“So you’re probably wondering what my deal is.” – Stally
This is a line that pretty much encompasses the attitude of every male figure in Top of the Lake: China Girl. It also explains the almost painfully narrow scope of sexuality and relationship viewpoints that every character has except for Detective Robin, yet she is constantly bombarded by unwanted male attention, welcome to the life of an everyday woman. I mean clearly all these men are as fascinated by Robin as we are by Moss’ epic performance. This is in her personal and professional life where she is constantly being undermined or objectified, it is exhausting to watch but very relatable. This show does not play around with the cliche concept of being an “unlikeable” woman, at one point she is literally told that “no one in the office likes her”, a cross that others constantly force Robin to bear. Campion is a master at portraying female struggles in a way that is both understated and highlighted at the same time.
Another romantic partnership is the affair between Miranda and her and Robin’s shared supervisor, Adrian Butler. Christie’s portrayal of Miranda as a strong, sensual woman with an unique physical attributes that do not define her, but empower her. This exploration of women and their relationships is extended to the entanglement of Mary and her “lover” Alexander ‘Puss’ (David Dencik). In the middle of this conflict are her parents, Julia and Pyke (possibly the only sane male character thus far) and Robin as a distant mother figure.
This is so far the most intricate storyline other than the over-all “whodunit” plot point of China Girl. This is a slow burn show that is relishing in introducing us to nuanced performances from these flawed and messy characters. Another main theme in China Girl thus far is motherhood. This creates a triangle of sorts between three of our female leads –– Robin, Mary and Julia. Neither Julia or Robin are examples of perfect motherhood (or future Miranda for that matter), but they are also foils of each other in their approach. One distant and wary and the other smothering and desperate for vindication. Their continued relationship is going to be so, so important.
The second night of the 3-night series introduced a captivating clue into the identity of China Girl. In a memorable scene a woman is seen walking down a busy highway crying about the loss of her baby, it turns out that China Girl might have been connected to an illegal commercial surrogate scheme. The theme of motherhood is continued in this couple, Mike, the husband is determined that having a baby and being a mother will cure his wife, Felicity of her mental illness. This blanket statement of the importance of motherhood is a staple in China Girl. The third episode also pulled us back into Robin’s messy past with Al Parker, now confined to a wheelchair, at a mediation.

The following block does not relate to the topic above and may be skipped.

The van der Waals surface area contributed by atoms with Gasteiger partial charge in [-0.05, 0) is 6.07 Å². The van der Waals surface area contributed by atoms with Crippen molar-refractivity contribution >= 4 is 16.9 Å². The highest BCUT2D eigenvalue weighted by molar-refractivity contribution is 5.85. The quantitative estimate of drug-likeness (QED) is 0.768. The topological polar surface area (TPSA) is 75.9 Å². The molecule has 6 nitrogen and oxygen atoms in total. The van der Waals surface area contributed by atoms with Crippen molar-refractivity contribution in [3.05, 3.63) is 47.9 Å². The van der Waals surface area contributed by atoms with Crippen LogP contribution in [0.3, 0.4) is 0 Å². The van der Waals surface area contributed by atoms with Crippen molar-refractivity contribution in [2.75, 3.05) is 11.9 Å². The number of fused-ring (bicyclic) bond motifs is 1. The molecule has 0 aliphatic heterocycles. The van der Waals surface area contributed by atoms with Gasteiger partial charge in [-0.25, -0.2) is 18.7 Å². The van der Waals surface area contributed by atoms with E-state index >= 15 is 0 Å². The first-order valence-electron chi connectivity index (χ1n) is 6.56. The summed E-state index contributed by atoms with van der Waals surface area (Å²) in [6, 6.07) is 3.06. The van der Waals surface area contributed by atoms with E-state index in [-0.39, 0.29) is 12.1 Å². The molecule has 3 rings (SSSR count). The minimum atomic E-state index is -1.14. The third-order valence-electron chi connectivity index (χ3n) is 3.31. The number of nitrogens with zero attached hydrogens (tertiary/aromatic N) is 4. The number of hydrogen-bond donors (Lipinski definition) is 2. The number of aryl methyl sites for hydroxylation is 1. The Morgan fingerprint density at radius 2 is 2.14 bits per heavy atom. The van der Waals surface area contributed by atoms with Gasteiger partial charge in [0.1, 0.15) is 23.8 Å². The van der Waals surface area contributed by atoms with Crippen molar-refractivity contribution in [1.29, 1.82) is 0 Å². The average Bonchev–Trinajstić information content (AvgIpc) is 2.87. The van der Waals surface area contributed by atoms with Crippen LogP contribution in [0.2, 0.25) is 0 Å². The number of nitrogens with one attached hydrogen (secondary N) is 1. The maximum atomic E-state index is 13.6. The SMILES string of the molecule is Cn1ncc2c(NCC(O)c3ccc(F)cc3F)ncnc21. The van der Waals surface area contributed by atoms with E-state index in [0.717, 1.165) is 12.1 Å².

AND WHAT A F-ING SCENE!!! The direction for this scene was executed with perfection. The power play that occurred when Al used his motorized wheelchair to back a fully mobile, yet emotionally paralyzed Robin up to a table was electric and I could not tear my eyes from the tension that escalated each time he edged forward. The physicality between the two was an inversion of their past interactions and the power his abuse has over her still, despite her supposed physical power over him. When Al pulls himself up to meet Robin’s eyes?? That scene is both thrilling and terrifying. Then that tension builds and becomes frenzied as he attempts to kill her resulting in a fire and Robin eventually gaining the upperhand as reinforcements arrive as she is screaming in rage and fear from the depths of her obliterated psyche. As Moss gives an animalistic, ragged scream she is pulled off of her tormentor. That scene alone should win Moss an Emmy next year.
Another tense and important scene is the reconciliation between Mary and Puss one week away from her 18th birthday. She pulls him out of this depression, but she also seems to invigorate a darker, more extreme side of him. He begins to push her toward being a prostitute herself, and annoys her about her privileged upbringing. His condescension of the upper/middle class lifestyle only becomes more advanced as the episode continues, culminating in chaos and anarchy that he seems to thrive on. And as we learn in the episode he may dabble in acts more violent and permanent than prostitution and political debates…the red flags of an abusive relationship are screaming at Mary, but she is completely sucked into his philosophies and posturing, a sad reality in domestically abusive relationships. The most heart-wrenching moment is when she sobs saying, “I don’t know how to leave him.” after she is coerced into an impossibly cruel circumstance.
Meanwhile, the search for China Girl’s killer remains, and one of the sad, porn obsessed guys from the first episode believes that he knows the identity of China Girl, possibly his “girl friend experience” lover, Cinnamon. He also drops a bomb on Robin by telling her of the connection between Puss, China Girl and Mary. It is with irony that Robin says “that poor, poor mother” when she has only suspected the connection between Mary and Puss.
The next few scenes only make the situation more dire. Mary is propositioning herself to the brothel matron, she is following through on electing to be a prostitute. Her perverted rhetoric defending her decision to work “supporting her fellow women” is proof that Puss is manipulating her feminist ideals into his radical sentiments. Mary’s troubled present is mirroring the damaged past of her mother, whether the each of them know it or not. Even Puss knows it, telling Robin she is “not okay and once you damage the psyche you can never recover from that shit.” That seems to be true of all the characters in Top of the Lake: China Girl, and that damage will continue to grow as the series comes to a conclusion tomorrow night at 9/8 central.